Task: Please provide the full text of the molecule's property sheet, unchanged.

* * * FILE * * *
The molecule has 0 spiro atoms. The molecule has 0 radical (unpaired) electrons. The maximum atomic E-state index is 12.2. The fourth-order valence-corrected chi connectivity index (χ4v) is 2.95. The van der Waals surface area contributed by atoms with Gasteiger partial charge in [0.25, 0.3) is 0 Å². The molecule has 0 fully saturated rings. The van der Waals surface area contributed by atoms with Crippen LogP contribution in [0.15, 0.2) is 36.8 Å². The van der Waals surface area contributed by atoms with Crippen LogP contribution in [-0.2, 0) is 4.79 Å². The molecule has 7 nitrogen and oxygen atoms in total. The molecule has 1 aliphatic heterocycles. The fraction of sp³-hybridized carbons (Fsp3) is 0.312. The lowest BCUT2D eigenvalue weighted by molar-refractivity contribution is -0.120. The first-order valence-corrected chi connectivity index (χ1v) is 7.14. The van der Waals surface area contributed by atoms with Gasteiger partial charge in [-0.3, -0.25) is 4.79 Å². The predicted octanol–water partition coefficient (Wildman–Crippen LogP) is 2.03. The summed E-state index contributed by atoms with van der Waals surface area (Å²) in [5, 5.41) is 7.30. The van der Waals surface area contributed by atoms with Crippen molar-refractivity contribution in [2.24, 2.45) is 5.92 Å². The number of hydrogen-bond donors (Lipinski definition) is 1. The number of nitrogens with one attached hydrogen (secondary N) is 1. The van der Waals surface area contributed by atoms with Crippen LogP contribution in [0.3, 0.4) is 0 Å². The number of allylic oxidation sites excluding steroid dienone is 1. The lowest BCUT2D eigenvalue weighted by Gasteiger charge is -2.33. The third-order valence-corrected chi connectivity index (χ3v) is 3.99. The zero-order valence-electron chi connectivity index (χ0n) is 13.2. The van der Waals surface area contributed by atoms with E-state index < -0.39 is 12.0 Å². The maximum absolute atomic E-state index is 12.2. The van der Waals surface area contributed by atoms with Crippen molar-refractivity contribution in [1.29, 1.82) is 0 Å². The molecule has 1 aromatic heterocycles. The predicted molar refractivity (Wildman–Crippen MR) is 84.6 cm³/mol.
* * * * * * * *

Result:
The molecule has 0 spiro atoms. The molecule has 0 radical (unpaired) electrons. The maximum atomic E-state index is 12.2. The fourth-order valence-corrected chi connectivity index (χ4v) is 2.95. The van der Waals surface area contributed by atoms with Gasteiger partial charge in [0.25, 0.3) is 0 Å². The molecule has 0 fully saturated rings. The van der Waals surface area contributed by atoms with Crippen LogP contribution in [0.15, 0.2) is 36.8 Å². The van der Waals surface area contributed by atoms with Crippen LogP contribution in [-0.2, 0) is 4.79 Å². The molecule has 7 nitrogen and oxygen atoms in total. The molecule has 1 aliphatic heterocycles. The fraction of sp³-hybridized carbons (Fsp3) is 0.312. The lowest BCUT2D eigenvalue weighted by molar-refractivity contribution is -0.120. The first-order valence-corrected chi connectivity index (χ1v) is 7.14. The van der Waals surface area contributed by atoms with Gasteiger partial charge in [-0.3, -0.25) is 4.79 Å². The predicted octanol–water partition coefficient (Wildman–Crippen LogP) is 2.03. The summed E-state index contributed by atoms with van der Waals surface area (Å²) in [5, 5.41) is 7.30. The van der Waals surface area contributed by atoms with Crippen molar-refractivity contribution in [2.24, 2.45) is 5.92 Å². The number of hydrogen-bond donors (Lipinski definition) is 1. The number of nitrogens with one attached hydrogen (secondary N) is 1. The van der Waals surface area contributed by atoms with Crippen LogP contribution in [0.3, 0.4) is 0 Å². The number of allylic oxidation sites excluding steroid dienone is 1. The lowest BCUT2D eigenvalue weighted by Gasteiger charge is -2.33. The third-order valence-corrected chi connectivity index (χ3v) is 3.99. The zero-order valence-electron chi connectivity index (χ0n) is 13.2. The van der Waals surface area contributed by atoms with E-state index < -0.39 is 12.0 Å². The maximum absolute atomic E-state index is 12.2. The van der Waals surface area contributed by atoms with Crippen molar-refractivity contribution in [1.29, 1.82) is 0 Å². The molecule has 1 aromatic heterocycles. The predicted molar refractivity (Wildman–Crippen MR) is 84.6 cm³/mol.